Tribes to appeal court-backed FMC cleanup
By Tim Jackson
Journal Staff Writer
FORT HALL - Shoshone-Bannock tribal leaders say a new pollution
cleanup agreement between FMC Corp. and federal regulators isn't
tough enough to protect people or the environment.
The Fort Hall Business Council announced Thursday it plans to
appeal the October 1998 consent decree made legally enforceable
Tuesday by U.S. District Judge Lynn Winmill's order.
"It is the position of the tribes that the Shoshone-Bannock
people and the surrounding communities should not have to suffer
the environmental degradation and detrimental human health impacts,
while the FMC Corporation sows healthy profits from their phosphorus-producing
plant on the Fort Hall Indian Reservation," Chairman Duane
Thompson noted FMC's low operating costs enabled it to stay
in business during the 1990s while its domestic competitors dwindled
"Operating costs were low because FMC failed to install
adequate pollution preventive equipment," Thompson said.
"And now, human health, plant and animal life have been
Tribal leaders said they disagree with Winmill's conclusion
that it is safe enough to require FMC to merely cap its hazardous
waste ponds instead of removing the waste and disposing of it
safely off the reservation.
The ponds span almost 100 acres and contain phosphorus and radioactive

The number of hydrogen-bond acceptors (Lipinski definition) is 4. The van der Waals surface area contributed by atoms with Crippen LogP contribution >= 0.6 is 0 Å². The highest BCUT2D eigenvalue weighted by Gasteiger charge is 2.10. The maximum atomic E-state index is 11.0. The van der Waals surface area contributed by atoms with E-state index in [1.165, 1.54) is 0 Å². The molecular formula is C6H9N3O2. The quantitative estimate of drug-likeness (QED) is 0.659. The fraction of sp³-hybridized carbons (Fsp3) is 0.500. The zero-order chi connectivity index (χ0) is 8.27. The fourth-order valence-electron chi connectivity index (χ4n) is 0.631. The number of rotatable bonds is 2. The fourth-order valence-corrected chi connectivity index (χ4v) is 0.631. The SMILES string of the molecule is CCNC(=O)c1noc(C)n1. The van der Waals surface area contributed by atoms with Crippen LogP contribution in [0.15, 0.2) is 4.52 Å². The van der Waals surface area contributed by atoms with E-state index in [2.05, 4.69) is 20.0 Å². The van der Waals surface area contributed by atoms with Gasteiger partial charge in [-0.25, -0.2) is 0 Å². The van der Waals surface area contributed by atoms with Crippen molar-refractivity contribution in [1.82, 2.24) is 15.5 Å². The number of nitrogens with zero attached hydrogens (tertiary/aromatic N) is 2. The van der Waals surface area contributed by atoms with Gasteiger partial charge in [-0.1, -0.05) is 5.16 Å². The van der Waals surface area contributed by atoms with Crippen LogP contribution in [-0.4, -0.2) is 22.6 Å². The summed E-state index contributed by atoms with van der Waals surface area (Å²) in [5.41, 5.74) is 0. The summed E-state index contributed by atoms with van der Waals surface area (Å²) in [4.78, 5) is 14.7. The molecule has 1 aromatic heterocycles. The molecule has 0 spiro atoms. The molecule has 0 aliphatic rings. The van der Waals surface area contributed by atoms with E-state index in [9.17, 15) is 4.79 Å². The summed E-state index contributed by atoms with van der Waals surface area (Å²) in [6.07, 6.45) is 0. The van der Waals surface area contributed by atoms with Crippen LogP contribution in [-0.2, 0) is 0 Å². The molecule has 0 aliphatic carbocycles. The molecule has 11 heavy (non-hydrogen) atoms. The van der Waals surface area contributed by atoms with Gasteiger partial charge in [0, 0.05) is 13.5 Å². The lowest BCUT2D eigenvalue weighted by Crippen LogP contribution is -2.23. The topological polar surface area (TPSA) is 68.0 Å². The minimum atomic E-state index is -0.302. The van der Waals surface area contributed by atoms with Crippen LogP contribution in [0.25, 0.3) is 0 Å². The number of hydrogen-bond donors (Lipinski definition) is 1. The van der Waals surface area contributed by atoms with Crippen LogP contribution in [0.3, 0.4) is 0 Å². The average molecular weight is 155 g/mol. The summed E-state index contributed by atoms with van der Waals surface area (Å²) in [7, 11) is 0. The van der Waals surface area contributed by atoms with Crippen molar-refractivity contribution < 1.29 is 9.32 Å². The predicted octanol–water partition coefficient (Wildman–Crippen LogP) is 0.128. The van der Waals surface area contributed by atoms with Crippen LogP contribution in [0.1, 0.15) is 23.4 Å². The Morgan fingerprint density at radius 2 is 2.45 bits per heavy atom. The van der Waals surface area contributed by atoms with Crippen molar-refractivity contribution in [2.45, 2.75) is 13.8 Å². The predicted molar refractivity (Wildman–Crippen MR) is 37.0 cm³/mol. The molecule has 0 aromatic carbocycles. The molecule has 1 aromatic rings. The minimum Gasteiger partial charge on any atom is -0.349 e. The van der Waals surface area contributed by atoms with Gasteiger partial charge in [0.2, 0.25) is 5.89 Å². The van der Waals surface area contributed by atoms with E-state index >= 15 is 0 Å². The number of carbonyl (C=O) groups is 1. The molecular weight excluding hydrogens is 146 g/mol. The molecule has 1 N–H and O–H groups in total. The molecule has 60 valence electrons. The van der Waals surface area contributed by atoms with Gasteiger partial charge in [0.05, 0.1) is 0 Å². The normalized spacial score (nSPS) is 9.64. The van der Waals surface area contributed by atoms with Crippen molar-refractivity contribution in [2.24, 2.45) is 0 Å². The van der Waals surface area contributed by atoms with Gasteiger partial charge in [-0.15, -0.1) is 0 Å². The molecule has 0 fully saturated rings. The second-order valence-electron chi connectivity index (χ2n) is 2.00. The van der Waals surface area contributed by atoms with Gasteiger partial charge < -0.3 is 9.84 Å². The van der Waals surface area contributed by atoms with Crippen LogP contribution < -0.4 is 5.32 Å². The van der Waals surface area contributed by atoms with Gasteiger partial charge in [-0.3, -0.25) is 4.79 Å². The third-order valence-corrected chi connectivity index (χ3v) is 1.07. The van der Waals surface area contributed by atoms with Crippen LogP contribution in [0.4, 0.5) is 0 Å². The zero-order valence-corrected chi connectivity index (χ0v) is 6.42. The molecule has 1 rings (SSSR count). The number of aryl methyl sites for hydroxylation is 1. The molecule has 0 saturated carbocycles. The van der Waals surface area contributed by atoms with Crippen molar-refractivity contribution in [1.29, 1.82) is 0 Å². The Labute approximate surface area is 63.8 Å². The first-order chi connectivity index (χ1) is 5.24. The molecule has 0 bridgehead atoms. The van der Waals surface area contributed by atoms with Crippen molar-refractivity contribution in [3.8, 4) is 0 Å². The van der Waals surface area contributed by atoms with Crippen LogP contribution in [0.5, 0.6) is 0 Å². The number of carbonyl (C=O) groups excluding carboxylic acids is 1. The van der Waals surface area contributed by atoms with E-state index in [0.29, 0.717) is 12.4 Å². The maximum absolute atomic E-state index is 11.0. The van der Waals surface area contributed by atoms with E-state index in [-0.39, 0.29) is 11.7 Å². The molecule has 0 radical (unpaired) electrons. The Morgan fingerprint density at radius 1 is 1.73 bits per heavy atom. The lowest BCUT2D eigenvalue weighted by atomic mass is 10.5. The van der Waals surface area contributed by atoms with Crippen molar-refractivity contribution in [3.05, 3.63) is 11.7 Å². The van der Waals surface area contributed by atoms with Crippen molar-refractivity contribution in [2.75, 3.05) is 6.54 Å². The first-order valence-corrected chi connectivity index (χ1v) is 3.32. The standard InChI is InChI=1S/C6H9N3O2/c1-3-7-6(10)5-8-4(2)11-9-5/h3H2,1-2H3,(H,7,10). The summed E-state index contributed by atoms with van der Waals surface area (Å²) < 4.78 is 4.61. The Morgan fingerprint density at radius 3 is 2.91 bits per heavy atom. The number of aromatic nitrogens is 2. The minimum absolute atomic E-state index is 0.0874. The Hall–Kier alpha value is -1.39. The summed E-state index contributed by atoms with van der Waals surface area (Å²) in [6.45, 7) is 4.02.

sludge 20 feet deep in spots.
They argued capping the ponds will help, but that without removal
of the waste, toxic arsenic, cadmium and other heavy metals will
continue to leak into groundwater.
In his order, Winmill said the tribes appear to argue that
regulators should have sought to shut down FMC's plant until
FMC was able to install technology to treat wastes produced by
its daily operation.
"It is difficult to see how such a draconian measure would
be in the public interest," Winmill said.
Tribal leaders responded they never suggested federal regulators
should have sought to shut down the plant.
They argued FMC was aware of pending environmental regulatory
requirements in the late 1980s, but chose to postpone compliance
- endangering human health and
Leaders complained that FMC's delays now appear to have worked
in the company's favor.
They said Winmill's decision is based upon political and economic
reasoning, and not the best interests of Fort Hall and Pocatello
or the land.
"FMC's prominent position in the phosphorus industry should
have been all the more reason for proactive social responsibility
rather than dodging environmental compliance," Thompson
The decree requires FMC to spend an estimated $190 million to
correct its environmental problems. The company also was fined
a record $11.8 million.